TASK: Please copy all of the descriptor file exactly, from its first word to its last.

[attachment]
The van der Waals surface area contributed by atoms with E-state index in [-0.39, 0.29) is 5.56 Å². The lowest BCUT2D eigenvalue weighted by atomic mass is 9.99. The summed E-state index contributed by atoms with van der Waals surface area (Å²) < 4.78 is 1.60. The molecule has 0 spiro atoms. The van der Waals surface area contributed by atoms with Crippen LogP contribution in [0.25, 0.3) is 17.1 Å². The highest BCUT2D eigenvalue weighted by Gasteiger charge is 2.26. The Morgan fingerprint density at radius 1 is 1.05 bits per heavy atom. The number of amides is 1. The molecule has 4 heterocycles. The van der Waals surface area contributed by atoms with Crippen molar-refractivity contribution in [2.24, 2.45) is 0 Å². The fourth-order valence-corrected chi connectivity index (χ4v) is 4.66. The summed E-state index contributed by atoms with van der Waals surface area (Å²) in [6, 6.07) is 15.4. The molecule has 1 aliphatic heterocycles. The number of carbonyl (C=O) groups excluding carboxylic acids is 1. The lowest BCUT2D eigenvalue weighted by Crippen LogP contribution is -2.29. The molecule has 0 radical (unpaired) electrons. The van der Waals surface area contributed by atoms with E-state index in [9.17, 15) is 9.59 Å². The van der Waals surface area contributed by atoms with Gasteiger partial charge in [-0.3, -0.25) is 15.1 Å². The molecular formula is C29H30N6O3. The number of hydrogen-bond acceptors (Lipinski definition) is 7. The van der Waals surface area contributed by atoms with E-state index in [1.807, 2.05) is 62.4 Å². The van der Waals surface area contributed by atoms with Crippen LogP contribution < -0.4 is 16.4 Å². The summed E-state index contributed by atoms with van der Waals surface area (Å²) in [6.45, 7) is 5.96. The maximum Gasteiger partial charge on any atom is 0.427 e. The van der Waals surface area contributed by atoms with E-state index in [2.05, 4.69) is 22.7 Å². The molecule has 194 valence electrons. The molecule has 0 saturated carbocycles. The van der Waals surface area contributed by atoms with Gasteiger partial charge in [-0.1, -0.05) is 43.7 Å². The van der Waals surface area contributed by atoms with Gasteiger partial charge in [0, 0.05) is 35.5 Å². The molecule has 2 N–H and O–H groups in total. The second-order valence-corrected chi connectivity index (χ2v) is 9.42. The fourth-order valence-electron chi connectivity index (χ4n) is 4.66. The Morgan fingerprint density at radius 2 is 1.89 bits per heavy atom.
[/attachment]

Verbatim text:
The van der Waals surface area contributed by atoms with E-state index in [-0.39, 0.29) is 5.56 Å². The lowest BCUT2D eigenvalue weighted by atomic mass is 9.99. The summed E-state index contributed by atoms with van der Waals surface area (Å²) < 4.78 is 1.60. The molecule has 0 spiro atoms. The van der Waals surface area contributed by atoms with Crippen LogP contribution in [0.25, 0.3) is 17.1 Å². The highest BCUT2D eigenvalue weighted by Gasteiger charge is 2.26. The Morgan fingerprint density at radius 1 is 1.05 bits per heavy atom. The number of amides is 1. The molecule has 4 heterocycles. The van der Waals surface area contributed by atoms with Crippen molar-refractivity contribution in [2.24, 2.45) is 0 Å². The fourth-order valence-corrected chi connectivity index (χ4v) is 4.66. The summed E-state index contributed by atoms with van der Waals surface area (Å²) in [6, 6.07) is 15.4. The molecule has 1 aliphatic heterocycles. The number of carbonyl (C=O) groups excluding carboxylic acids is 1. The lowest BCUT2D eigenvalue weighted by Crippen LogP contribution is -2.29. The molecule has 0 radical (unpaired) electrons. The van der Waals surface area contributed by atoms with E-state index in [9.17, 15) is 9.59 Å². The van der Waals surface area contributed by atoms with Gasteiger partial charge in [-0.3, -0.25) is 15.1 Å². The molecular formula is C29H30N6O3. The number of hydrogen-bond acceptors (Lipinski definition) is 7. The van der Waals surface area contributed by atoms with E-state index in [1.807, 2.05) is 62.4 Å². The van der Waals surface area contributed by atoms with Crippen LogP contribution < -0.4 is 16.4 Å². The summed E-state index contributed by atoms with van der Waals surface area (Å²) in [6.45, 7) is 5.96. The maximum Gasteiger partial charge on any atom is 0.427 e. The van der Waals surface area contributed by atoms with E-state index in [2.05, 4.69) is 22.7 Å². The molecule has 194 valence electrons. The molecule has 0 saturated carbocycles. The van der Waals surface area contributed by atoms with Gasteiger partial charge in [-0.1, -0.05) is 43.7 Å². The van der Waals surface area contributed by atoms with Gasteiger partial charge in [0, 0.05) is 35.5 Å². The molecule has 2 N–H and O–H groups in total. The second-order valence-corrected chi connectivity index (χ2v) is 9.42. The fourth-order valence-electron chi connectivity index (χ4n) is 4.66. The Morgan fingerprint density at radius 2 is 1.89 bits per heavy atom.